India and the European Union are in the final stages of negotiating a free trade agreement that could result in a substantial reduction in India's high tariffs on imported alcohol.
Importing wine: restrictive taxes
India and the European Union are in the final stages of negotiating a free trade agreement that could result in a substantial reduction in India’s high tariffs on imported alcohol.
The consumption of European wine in India, especially French, has seen a steady increase, with a 25% year on year growth of imported French wine coming into India in the last 5 years, according to the trade body Sopexa.
However, India’s import system is currently extremely complex.
As well as a flat 150% tariff on imported wine, the federal government imposes an Extra Additional Duty (EAD) of 4% on imported wines.
Then each of India’s 28 states levies its own taxes on alcohol, ranging from 30% to over 100%.
The trade agreement promises that India would lower the tariffs on imported alcohol in return for greater access to European markets for Indian firms.
The agreement, if signed, marks another step forward for wine producers in the EU. In 2007, the EU successfully campaigned for India to lower its duties on imported alcohol from 177% to 150%.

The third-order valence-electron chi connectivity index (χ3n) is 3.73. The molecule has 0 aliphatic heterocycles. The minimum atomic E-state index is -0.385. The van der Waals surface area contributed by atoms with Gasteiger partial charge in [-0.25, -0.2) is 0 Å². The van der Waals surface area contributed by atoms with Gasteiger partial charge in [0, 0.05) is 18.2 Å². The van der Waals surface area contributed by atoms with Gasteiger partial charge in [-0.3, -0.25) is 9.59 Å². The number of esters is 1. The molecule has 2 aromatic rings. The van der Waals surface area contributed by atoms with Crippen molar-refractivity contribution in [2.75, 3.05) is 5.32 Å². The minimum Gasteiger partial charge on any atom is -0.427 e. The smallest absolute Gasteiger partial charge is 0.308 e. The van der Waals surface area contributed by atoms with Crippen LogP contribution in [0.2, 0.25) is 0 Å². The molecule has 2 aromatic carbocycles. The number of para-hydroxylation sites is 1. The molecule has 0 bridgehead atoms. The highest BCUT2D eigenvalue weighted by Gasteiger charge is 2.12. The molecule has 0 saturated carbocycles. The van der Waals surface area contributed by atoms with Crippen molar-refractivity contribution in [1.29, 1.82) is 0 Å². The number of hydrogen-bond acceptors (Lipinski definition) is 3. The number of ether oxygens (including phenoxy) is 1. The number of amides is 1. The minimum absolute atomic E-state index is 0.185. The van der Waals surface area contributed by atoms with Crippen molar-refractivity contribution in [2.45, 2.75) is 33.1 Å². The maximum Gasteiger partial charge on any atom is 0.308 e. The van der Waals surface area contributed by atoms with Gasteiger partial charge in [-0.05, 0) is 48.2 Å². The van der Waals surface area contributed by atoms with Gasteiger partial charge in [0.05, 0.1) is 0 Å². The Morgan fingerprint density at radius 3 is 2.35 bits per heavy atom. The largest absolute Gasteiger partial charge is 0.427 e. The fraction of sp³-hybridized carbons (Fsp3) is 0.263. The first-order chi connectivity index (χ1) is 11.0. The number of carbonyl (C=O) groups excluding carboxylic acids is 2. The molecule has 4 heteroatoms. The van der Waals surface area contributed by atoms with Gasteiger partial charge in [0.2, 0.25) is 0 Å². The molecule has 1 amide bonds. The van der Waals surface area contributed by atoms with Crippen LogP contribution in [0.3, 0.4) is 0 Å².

Rajiv Singhal, editor of Fine Publishing India Ltd, told Decanter.com that taxation on imported alcohol was a valuable and essential source of income for Indian states.
‘Alcohol is a big revenue earner for states, so states usually overtax because all other sources do not give them the desired amounts,’ he said.
Rajeev Samant, CEO of Sula Vineyards, one of India’s major wine producers, called the agreement: ‘a welcome and positive step forward in addressing the absurd levels of tax in India.’
A member of the Indian Commerce department told The Economic Times last week that the bi-lateral trade agreement would almost certainly be signed later this year.
Written by James Lawrence